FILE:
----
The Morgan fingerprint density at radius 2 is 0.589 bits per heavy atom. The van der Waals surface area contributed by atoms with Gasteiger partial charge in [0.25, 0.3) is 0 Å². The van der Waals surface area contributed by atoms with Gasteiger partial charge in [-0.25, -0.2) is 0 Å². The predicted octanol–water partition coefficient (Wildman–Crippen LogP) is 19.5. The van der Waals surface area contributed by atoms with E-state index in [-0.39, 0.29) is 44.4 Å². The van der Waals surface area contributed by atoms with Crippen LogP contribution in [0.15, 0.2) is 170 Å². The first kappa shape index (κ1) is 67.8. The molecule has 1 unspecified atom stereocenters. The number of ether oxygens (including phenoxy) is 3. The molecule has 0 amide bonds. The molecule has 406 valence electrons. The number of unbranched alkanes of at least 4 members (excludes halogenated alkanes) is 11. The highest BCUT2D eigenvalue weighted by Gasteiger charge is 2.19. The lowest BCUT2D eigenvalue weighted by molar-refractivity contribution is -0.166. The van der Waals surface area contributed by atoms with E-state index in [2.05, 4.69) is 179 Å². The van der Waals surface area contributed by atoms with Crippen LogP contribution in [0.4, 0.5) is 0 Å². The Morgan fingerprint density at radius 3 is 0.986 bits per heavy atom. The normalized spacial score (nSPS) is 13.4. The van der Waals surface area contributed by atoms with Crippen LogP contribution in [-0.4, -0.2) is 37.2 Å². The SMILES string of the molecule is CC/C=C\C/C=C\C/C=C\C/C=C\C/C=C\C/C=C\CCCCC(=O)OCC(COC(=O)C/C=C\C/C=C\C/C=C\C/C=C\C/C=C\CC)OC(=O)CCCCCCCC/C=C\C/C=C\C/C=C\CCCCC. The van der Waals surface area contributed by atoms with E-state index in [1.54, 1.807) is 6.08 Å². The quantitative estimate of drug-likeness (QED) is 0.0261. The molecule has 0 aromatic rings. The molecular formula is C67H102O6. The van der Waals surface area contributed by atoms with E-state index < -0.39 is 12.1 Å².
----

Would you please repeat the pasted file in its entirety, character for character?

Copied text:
The Morgan fingerprint density at radius 2 is 0.589 bits per heavy atom. The van der Waals surface area contributed by atoms with Gasteiger partial charge in [0.25, 0.3) is 0 Å². The van der Waals surface area contributed by atoms with Gasteiger partial charge in [-0.25, -0.2) is 0 Å². The predicted octanol–water partition coefficient (Wildman–Crippen LogP) is 19.5. The van der Waals surface area contributed by atoms with E-state index in [-0.39, 0.29) is 44.4 Å². The van der Waals surface area contributed by atoms with Crippen LogP contribution in [0.15, 0.2) is 170 Å². The first kappa shape index (κ1) is 67.8. The molecule has 1 unspecified atom stereocenters. The number of ether oxygens (including phenoxy) is 3. The molecule has 0 amide bonds. The molecule has 406 valence electrons. The number of unbranched alkanes of at least 4 members (excludes halogenated alkanes) is 11. The highest BCUT2D eigenvalue weighted by Gasteiger charge is 2.19. The lowest BCUT2D eigenvalue weighted by molar-refractivity contribution is -0.166. The van der Waals surface area contributed by atoms with E-state index in [2.05, 4.69) is 179 Å². The van der Waals surface area contributed by atoms with Crippen LogP contribution in [0.4, 0.5) is 0 Å². The Morgan fingerprint density at radius 3 is 0.986 bits per heavy atom. The normalized spacial score (nSPS) is 13.4. The van der Waals surface area contributed by atoms with Crippen LogP contribution in [-0.4, -0.2) is 37.2 Å². The SMILES string of the molecule is CC/C=C\C/C=C\C/C=C\C/C=C\C/C=C\C/C=C\CCCCC(=O)OCC(COC(=O)C/C=C\C/C=C\C/C=C\C/C=C\C/C=C\CC)OC(=O)CCCCCCCC/C=C\C/C=C\C/C=C\CCCCC. The van der Waals surface area contributed by atoms with E-state index in [1.54, 1.807) is 6.08 Å². The quantitative estimate of drug-likeness (QED) is 0.0261. The molecule has 0 aromatic rings. The molecular formula is C67H102O6. The van der Waals surface area contributed by atoms with E-state index < -0.39 is 12.1 Å².